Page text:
My first job in the actual broadcast TV space was at a company that is primarily focused on faith-based television and it was a smaller outfit and the faith-based space, is a smaller niche part of the overall television landscape. Anyway, they’re a good company, but at the same time they were constantly living at the edges of growing. As a result, there were moments where they didn’t have the budget for some things, and had it for others. It was kind of a roller coaster, and through this time period I was actually fired. I was fired, released, laid off at least six times, and every time it was always the same thing. “Hey, we got a budget issue. I’m really sorry. We’ll stay in touch. Maybe we’ll work something out.” The very first time I was gone for three days, the second time was like a week. The third time, I think, might have been only a day or two, possibly even just over the weekend. So they let me go on a Friday rehired on a Monday. Every time they brought me back, I was given a title bump and a raise and I was put in charge of more things. This last time was when I began to realize that there existed, this yoyo. I understood and I don’t hold it against them, this is not a dig on them. When you’re a smaller outfit, you have to make quick decisions. I never left on bad terms or in a bad way. It did however make me realize that, each project comes and goes and sometimes you’re going to have to address parts of it that you don’t like.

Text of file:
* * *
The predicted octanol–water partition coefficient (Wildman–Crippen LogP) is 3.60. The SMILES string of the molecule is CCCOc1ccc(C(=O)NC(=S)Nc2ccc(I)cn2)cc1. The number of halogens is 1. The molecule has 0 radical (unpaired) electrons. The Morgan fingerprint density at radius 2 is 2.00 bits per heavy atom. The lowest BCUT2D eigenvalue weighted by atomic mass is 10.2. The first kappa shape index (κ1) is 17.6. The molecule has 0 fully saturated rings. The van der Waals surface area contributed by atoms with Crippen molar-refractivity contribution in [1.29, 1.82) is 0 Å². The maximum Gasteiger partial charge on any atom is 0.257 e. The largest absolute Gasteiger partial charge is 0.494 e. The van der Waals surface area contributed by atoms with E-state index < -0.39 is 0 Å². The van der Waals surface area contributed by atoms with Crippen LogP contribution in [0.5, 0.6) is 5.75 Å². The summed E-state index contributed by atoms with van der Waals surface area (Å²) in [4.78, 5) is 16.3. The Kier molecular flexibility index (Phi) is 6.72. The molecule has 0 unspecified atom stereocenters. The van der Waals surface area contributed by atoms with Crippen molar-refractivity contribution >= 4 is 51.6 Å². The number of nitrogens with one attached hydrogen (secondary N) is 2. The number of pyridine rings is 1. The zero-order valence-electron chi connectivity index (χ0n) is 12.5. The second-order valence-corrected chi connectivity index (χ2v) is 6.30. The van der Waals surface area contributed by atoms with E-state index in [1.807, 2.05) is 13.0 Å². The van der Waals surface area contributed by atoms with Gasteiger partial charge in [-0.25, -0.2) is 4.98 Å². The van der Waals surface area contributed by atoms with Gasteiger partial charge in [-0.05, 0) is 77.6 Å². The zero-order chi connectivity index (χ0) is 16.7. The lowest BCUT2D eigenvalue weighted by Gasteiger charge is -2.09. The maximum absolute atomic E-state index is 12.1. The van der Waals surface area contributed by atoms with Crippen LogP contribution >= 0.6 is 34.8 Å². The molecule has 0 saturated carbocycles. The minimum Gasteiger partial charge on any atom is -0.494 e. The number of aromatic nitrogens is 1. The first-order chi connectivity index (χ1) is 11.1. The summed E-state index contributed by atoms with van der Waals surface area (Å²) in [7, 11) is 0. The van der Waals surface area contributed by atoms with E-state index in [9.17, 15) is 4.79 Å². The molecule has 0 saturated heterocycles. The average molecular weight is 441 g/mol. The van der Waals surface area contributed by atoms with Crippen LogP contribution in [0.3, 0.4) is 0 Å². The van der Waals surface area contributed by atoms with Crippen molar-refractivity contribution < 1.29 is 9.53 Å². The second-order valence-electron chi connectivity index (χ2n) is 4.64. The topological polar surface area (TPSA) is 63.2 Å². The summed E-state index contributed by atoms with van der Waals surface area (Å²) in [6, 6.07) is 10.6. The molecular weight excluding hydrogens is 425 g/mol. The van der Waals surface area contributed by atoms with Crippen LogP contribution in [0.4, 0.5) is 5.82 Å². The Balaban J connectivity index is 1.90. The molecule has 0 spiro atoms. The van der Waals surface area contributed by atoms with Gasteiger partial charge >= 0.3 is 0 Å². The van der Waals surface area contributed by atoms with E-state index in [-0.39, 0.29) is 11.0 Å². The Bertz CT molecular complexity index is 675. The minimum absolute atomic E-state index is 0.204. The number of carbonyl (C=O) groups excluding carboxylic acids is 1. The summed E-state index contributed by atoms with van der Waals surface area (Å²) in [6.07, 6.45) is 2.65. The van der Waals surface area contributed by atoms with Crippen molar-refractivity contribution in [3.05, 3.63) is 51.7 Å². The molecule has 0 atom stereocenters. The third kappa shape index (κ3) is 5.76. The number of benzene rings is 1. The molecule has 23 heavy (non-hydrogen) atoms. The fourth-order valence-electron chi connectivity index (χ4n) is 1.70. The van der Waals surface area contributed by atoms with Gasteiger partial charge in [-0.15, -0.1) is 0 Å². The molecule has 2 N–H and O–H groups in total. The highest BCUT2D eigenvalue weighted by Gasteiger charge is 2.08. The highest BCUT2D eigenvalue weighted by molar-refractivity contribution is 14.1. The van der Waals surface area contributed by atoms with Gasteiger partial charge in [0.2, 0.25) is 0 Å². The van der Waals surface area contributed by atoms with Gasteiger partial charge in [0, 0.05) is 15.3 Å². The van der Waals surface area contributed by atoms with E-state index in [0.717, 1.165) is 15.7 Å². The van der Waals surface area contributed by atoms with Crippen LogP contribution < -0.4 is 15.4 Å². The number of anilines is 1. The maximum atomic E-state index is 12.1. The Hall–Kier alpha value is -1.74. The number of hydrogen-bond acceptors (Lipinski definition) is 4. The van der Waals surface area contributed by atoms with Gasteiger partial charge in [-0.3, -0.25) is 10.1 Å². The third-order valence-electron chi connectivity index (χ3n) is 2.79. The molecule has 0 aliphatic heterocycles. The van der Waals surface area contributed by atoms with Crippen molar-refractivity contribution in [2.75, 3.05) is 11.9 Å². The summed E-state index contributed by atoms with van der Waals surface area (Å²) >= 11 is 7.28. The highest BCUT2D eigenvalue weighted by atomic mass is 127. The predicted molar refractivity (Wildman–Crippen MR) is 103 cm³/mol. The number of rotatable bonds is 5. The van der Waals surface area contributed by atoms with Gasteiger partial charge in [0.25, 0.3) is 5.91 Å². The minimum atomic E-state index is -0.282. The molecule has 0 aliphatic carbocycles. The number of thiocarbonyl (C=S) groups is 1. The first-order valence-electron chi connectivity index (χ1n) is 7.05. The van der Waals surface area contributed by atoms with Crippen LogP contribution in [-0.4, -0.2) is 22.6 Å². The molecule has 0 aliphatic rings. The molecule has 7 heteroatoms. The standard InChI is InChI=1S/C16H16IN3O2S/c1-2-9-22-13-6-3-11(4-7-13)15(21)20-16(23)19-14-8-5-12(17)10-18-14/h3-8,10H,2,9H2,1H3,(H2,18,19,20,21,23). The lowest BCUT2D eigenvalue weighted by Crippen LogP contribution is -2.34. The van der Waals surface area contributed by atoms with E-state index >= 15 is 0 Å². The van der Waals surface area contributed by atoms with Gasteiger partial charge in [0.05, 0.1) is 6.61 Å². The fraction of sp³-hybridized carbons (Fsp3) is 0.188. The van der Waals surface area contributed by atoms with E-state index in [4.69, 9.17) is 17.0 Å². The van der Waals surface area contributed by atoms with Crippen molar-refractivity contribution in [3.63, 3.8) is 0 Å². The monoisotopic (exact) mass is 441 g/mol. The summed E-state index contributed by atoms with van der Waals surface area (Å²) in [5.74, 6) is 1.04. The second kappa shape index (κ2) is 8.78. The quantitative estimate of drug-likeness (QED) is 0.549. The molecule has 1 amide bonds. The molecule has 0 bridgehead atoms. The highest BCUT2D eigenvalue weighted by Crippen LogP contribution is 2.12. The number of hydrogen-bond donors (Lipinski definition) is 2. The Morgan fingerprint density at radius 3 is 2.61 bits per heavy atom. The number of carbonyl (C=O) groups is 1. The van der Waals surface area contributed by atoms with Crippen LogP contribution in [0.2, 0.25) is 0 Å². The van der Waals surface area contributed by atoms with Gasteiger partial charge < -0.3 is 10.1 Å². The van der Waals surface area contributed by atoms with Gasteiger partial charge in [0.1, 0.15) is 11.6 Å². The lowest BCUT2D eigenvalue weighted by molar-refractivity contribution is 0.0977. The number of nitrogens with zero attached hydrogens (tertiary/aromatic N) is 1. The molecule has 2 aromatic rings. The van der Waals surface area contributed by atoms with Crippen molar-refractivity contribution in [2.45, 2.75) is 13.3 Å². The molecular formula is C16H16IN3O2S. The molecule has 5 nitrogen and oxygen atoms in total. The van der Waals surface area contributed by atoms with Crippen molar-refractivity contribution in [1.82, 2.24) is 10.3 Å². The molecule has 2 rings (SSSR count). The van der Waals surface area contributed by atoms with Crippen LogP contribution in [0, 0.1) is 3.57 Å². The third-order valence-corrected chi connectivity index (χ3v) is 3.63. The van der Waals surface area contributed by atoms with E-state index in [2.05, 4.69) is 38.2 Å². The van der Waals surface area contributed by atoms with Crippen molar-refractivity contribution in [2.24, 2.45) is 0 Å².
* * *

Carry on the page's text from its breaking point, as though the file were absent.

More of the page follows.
Sometimes, that means you’re going to make some clear decisions, and other times, you’re going to have to fly by the seat of your pants. The one thing that being fired six times taught me was that I wanted to make sure that I planned out my projects just a little better. Again, no dig on them, they’re great company, they’re wonderful people. Still, I realized that at this level I didn’t ever want to be in that position. I didn’t want to be looking at good people and always having to be in the apologetic position of bringing them back and saying, “Hey, I’m sorry I didn’t plan well enough or whatever else.” So it became an invaluable lesson. One that I would never change and one that I don’t criticize them for. It taught me some things and that’s, I think one of the more important lessons. If you plan out your strategies, whatever they are, plan out your project, not the people you’re using, plan your budgets and budget accordingly. You shouldn’t ever run into those kinds of issues. So, again, super valuable and, I definitely appreciate the experience.